Thursday, September 26, 2013

Media Blackout: Group Arrested For “Hunting Whites”

On Monday, police in Cincinnatti arrested a group of teenagers who reportedly terrorized folks in the downtown area, in a series of violent assaults.  All of the beatings and robberies took place between June 1 to July 4.

Cortez Baker, 16, Randolph Jones, 16, and Kentrelle Aldridge, 16, have all been charged with several counts of robbery and assault, and more charges are likely to be filed.

WKRC reported:

"Police say the teens essentially hunted their victims. One says the suspects were passengers on his bus when they targeted him. “They didn’t ask me for anything.”

Chad Laumann was beaten and robbed on East Fourth Street last month while on his way to work. Though outnumbered, the 23 year-old says he outsmarted his attackers by intentionally staying in view of the surveillance camera. “So as they’re attacking you, you tell them there’s a camera. Yes, I tell them there’s cameras. And what did they say? They didn’t say anything. They just took off running.”

Two of the assailants can be seen kicking and punching Laumann, while a third rifles through his pockets.

In fact, it was that same surveillance footage which was essential in the teens’ capture.  A Cincinnatti bike patrol officer recognized one of the suspects by the distinctive shirt he was wearing, which he also wore on the night of the attack.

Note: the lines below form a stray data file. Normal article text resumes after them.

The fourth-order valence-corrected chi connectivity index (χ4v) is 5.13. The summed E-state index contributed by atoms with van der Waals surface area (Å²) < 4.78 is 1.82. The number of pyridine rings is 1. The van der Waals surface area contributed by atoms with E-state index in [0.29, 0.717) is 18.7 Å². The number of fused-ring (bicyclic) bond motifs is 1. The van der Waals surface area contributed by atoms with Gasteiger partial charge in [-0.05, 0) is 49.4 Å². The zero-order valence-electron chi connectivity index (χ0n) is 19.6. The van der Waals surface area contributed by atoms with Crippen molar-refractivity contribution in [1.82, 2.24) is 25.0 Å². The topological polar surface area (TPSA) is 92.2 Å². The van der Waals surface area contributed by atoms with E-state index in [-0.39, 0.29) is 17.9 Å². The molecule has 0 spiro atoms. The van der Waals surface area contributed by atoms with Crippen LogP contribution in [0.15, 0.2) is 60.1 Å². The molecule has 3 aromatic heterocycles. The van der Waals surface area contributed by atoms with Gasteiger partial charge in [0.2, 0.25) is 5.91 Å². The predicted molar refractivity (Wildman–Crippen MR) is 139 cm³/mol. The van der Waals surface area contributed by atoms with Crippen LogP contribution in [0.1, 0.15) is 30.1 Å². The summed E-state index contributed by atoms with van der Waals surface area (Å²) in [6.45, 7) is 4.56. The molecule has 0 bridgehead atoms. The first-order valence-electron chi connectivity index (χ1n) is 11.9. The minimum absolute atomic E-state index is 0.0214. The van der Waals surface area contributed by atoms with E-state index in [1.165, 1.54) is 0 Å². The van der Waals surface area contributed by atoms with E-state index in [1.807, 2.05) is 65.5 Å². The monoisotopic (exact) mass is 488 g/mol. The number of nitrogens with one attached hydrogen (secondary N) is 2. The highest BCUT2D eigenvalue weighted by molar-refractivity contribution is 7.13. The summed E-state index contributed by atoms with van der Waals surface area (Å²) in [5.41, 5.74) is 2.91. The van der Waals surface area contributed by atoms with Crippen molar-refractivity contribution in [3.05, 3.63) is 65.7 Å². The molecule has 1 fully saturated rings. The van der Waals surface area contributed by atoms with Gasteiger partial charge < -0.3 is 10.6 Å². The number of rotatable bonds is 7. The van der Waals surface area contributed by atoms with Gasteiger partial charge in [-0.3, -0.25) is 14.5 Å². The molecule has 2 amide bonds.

In all, police believe the gang is responsible for at least four equally vicious attacks.

Cincinnatti Police Capt. Paul Broxterman described the string of assaults to WLWT, as “a pack of lions hunting down a wounded zebra.”

On Tuesday, another victim came forward, whose attack was also caught on video.

All three alleged assailants live in a group home operated by Kelly Youth Services and had been given an outside pass for ‘good behavior,’ the night Laumann was so brutally assaulted.

Of course, not one national media outlet has seen fit to give these racially-charged attacks any coverage, while providing nearly around-the-clock coverage to the George Zimmerman trial.



He Votes

Snopes tried to debunk this but could not

She votes


Would you like to fall into the hands of someone with this mentality?

Gaza man suspends animal that ate his salary by limbs and posts image on Facebook

A Palestinian man has retaliated against a mouse that chewed through some of his wages by suspending the animal by its limbs and posting an image on Facebook.

The man, who lives in Gaza but is originally from the city of Hebron in the West Bank, tied the mouse to ropes to avenge the mouse’s actions in sneaking into the Palestinian’s closet and eating 3 banknotes of 200 Israeli Shekels each (Dh200) of the man’s pay.

The man claimed he had just received his weekly salary and had hidden it from view for safety.



Forget Cyprus.  What about Poland?

Are we sure "It can't happen here"?

While the world was glued to the developments in the Mediterranean in the past week, Poland took a page straight out of Rahm Emanuel's playbook and in order to not let a crisis go to waste, announced quietly that it would transfer to the state - i.e., confiscate - the bulk of assets owned by the country's private pension funds (many of them owned by such foreign firms as PIMCO parent Allianz, AXA, Generali, ING and Aviva), without offering any compensation. In effect, the state just nationalized roughly half of the private sector pension fund assets, although it had a more politically correct name for it: pension overhaul.

By way of background, Poland has a hybrid pension system: as Reuters explains, mandatory contributions are made into both the state pension vehicle, known as ZUS, and the private funds, which are collectively known by the Polish acronym OFE. Bonds make up roughly half the private funds' portfolios, with the rest company stocks.